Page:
Issue 98 - April 2020
COVID–19 and Workers’ Compensation
By Jeff Rush, Workers’ Compensation Program Manager
The COVID-19 pandemic has created a lot of issues for risk managers and human resource professionals, including its impact on the workers’ compensation system. This article will address some of the most frequently asked questions about employees who have been exposed to COVID-19.
What should I do if one of my employees has been exposed to or contracted COVID-19?
If one of your employees believes they have been exposed to COVID-19 or is exhibiting symptoms of COVID-19, you should find out if they feel the exposure is somehow related to their employment. If they feel their exposure and/or symptoms are work-related, they should be provided with a DWC-1 form and referred for testing. Many occupational medicine clinics are not currently providing testing so you may need to refer your employee to their own personal physician or to your county health department to obtain testing.
How do I report a claim for COVID-19?
If your employee is asymptomatic or declines medical treatment, you should make a record of the incident and submit an Employer’s First Report of Occupational Injury or Illness (Form 5020) to Sedgwick, our third-party administrator. They will create a record only claim in their claims system in the event your employee experiences any problems in the future. If you receive a completed DWC-1 from your employee, you should also complete an Employer’s First Report of Occupational Injury or Illness and submit it to Sedgwick. In these cases, they will set up a claim and assign a representative to assist your employee through the process.
Are COVID-19 claims covered under workers’ compensation?
Employees are afforded workers’ compensation benefits for compensable claims for occupational disease. Coverage for compensable occupation disease claims is provided to California JPIA members participating in our primary and excess programs. The issue of compensability for these claims is a complex one. Existing case law finds that employees whose work is shown to put them at increased risk for occupational diseases such as COVID-19 are more likely to have a claim deemed compensable.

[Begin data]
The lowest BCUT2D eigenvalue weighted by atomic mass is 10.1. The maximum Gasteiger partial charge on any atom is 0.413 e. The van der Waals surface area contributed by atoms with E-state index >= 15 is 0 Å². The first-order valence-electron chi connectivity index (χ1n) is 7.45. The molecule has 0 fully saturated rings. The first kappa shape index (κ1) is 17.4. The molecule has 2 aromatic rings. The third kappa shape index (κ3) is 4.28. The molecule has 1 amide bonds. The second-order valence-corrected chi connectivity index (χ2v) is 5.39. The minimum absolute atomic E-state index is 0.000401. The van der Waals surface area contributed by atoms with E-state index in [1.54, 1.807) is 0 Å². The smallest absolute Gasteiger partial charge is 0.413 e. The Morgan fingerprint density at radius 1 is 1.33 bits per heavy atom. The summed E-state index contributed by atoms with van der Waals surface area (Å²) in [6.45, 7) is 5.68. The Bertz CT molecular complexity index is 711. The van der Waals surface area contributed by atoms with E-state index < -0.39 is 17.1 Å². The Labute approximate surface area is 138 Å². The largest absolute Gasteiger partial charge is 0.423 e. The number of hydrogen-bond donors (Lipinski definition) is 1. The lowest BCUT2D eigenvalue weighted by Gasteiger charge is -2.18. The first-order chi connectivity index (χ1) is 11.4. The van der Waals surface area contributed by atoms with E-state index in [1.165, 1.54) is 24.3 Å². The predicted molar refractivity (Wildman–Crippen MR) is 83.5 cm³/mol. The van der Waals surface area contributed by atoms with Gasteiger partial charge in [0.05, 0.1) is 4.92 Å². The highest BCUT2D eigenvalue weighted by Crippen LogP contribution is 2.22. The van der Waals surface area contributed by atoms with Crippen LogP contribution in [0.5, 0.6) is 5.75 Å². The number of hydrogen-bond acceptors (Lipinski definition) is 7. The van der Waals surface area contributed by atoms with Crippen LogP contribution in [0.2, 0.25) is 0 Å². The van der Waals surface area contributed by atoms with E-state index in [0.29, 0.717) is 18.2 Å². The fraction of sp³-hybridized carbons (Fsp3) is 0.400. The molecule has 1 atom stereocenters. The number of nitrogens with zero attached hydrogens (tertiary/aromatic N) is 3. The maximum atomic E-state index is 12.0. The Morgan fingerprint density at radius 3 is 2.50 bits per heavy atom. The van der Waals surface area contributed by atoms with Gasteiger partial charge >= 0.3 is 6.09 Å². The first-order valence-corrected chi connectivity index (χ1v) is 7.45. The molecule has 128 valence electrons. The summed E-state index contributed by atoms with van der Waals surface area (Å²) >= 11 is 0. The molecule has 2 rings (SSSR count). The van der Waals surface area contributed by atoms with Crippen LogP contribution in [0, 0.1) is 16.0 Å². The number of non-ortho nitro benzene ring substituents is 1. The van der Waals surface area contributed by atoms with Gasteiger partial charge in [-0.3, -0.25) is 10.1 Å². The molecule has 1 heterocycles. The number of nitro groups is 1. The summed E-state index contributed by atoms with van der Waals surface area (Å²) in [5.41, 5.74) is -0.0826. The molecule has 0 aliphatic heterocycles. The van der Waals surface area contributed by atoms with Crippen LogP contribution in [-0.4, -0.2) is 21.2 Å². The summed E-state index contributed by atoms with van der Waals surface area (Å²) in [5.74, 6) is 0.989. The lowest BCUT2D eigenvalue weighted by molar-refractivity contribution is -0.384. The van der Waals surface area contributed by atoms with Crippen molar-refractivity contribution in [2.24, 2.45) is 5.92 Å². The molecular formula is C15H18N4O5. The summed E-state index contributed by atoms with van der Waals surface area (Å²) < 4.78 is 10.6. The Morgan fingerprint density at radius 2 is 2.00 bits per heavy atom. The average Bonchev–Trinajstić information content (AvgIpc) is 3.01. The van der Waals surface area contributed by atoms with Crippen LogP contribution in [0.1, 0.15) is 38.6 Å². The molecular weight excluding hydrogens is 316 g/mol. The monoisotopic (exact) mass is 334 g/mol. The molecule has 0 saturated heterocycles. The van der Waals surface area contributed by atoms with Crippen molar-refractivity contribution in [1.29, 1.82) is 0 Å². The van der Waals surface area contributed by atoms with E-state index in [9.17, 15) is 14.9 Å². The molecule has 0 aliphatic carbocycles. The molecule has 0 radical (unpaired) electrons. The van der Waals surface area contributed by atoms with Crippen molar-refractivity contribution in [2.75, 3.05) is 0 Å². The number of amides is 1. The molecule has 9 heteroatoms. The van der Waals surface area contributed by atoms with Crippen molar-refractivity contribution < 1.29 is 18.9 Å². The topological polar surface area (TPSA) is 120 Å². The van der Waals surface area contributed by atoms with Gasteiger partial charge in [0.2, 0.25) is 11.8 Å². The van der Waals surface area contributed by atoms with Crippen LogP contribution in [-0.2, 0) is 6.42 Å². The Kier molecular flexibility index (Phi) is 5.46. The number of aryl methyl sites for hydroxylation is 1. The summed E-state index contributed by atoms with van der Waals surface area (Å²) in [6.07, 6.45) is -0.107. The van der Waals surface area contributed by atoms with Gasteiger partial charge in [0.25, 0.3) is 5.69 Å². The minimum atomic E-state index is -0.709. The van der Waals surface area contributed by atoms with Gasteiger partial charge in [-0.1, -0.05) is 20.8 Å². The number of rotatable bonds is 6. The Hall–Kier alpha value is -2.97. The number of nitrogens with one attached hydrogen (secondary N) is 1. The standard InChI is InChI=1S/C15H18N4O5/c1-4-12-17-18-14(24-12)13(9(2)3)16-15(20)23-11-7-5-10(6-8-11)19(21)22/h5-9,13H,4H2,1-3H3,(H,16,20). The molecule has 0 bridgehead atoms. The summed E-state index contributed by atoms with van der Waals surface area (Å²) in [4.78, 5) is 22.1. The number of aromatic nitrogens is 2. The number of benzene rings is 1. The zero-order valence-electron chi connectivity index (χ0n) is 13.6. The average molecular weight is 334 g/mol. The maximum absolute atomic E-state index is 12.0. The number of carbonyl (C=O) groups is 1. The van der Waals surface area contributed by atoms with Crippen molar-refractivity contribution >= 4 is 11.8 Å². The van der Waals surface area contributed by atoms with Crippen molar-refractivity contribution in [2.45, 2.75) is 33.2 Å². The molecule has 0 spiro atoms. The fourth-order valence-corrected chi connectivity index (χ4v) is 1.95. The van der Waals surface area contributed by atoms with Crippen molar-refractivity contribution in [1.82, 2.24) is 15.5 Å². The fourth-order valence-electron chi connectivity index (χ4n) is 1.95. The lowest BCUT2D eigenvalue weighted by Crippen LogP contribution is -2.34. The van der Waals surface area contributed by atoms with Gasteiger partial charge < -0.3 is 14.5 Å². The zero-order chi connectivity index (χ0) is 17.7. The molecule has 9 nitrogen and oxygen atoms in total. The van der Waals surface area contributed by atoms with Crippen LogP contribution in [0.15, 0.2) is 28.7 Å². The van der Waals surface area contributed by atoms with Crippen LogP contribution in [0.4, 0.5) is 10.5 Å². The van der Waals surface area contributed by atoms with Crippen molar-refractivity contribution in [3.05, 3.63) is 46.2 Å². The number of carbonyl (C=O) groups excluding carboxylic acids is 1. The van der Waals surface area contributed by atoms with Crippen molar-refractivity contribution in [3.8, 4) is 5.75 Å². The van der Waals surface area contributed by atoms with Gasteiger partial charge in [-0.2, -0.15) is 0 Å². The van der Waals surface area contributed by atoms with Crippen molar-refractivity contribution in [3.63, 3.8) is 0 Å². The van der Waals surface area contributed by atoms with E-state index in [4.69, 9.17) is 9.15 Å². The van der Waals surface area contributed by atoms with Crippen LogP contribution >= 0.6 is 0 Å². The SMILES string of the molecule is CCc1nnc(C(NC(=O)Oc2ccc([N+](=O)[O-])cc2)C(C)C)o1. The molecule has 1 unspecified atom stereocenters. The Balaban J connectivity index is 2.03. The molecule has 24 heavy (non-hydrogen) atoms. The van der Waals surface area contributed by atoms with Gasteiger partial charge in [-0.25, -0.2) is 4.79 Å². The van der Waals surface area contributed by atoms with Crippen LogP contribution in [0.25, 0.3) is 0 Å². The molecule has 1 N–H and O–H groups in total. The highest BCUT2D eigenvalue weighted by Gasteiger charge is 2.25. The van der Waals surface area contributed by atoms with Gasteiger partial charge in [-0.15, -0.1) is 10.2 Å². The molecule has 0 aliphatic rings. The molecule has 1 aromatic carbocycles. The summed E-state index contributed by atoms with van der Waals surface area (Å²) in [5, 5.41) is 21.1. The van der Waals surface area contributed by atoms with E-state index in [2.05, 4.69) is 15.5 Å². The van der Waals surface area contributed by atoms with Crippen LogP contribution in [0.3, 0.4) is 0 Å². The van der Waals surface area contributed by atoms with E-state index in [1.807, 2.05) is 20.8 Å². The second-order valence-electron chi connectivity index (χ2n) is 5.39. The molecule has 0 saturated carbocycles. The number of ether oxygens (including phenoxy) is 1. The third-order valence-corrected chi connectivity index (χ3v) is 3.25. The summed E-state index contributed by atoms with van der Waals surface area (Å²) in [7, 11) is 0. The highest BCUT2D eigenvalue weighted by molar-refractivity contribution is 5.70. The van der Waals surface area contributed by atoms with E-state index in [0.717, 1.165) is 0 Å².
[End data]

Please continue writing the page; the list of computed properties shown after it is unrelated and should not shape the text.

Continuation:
What happens if my employee decides to file a claim?
If your employee elects to file a claim, it will be placed on delay and investigated by our claims team at Sedgwick. During the delay period, your employee is eligible for up to $10,000 of medical treatment (including testing). While they are not eligible for any indemnity benefits (such as temporary disability or Labor Code 4850 benefits) during the investigation period, they may be eligible for replacement of lost wages under the Families First Coronavirus Response Act.
If my employee’s claim is accepted, what benefits will they receive?
Employees with a compensable claim are eligible for treatment that is necessary to cure and relieve the effects of COVID-19. If your employee misses time from work, they would be eligible for temporary disability (or Labor Code 4850 benefits for public safety officers). If the employee sustains any residual effects from the injury, the employee may be eligible for permanent disability. Additionally, employees with compensable claims who are unable to return to work because of COVID-19 would be entitled to a supplemental job displacement voucher. If the employee passes away as a result of a compensable COVID-19 claim, their survivors would be eligible for death benefits.
How is COVID-19 affecting the workers’ compensation system?
Employees with existing claims are experiencing delays in treatment, especially if they need to undergo surgery. There are also delays associated with depositions and court appearances at the Workers’ Compensation Appeals Board.
What about employees working from home?
Employees working from home are eligible for injuries sustained in the course and scope of employment. If an employee working at home contracts COVID-19 and files a claim, it would be investigated in accordance with the procedures outlined above.
What if I have additional questions?
The California JPIA provided a webinar on April 1, and that recording is available our website training catalog. There are also additional resources available at this link.< Back to Full Issue Print Article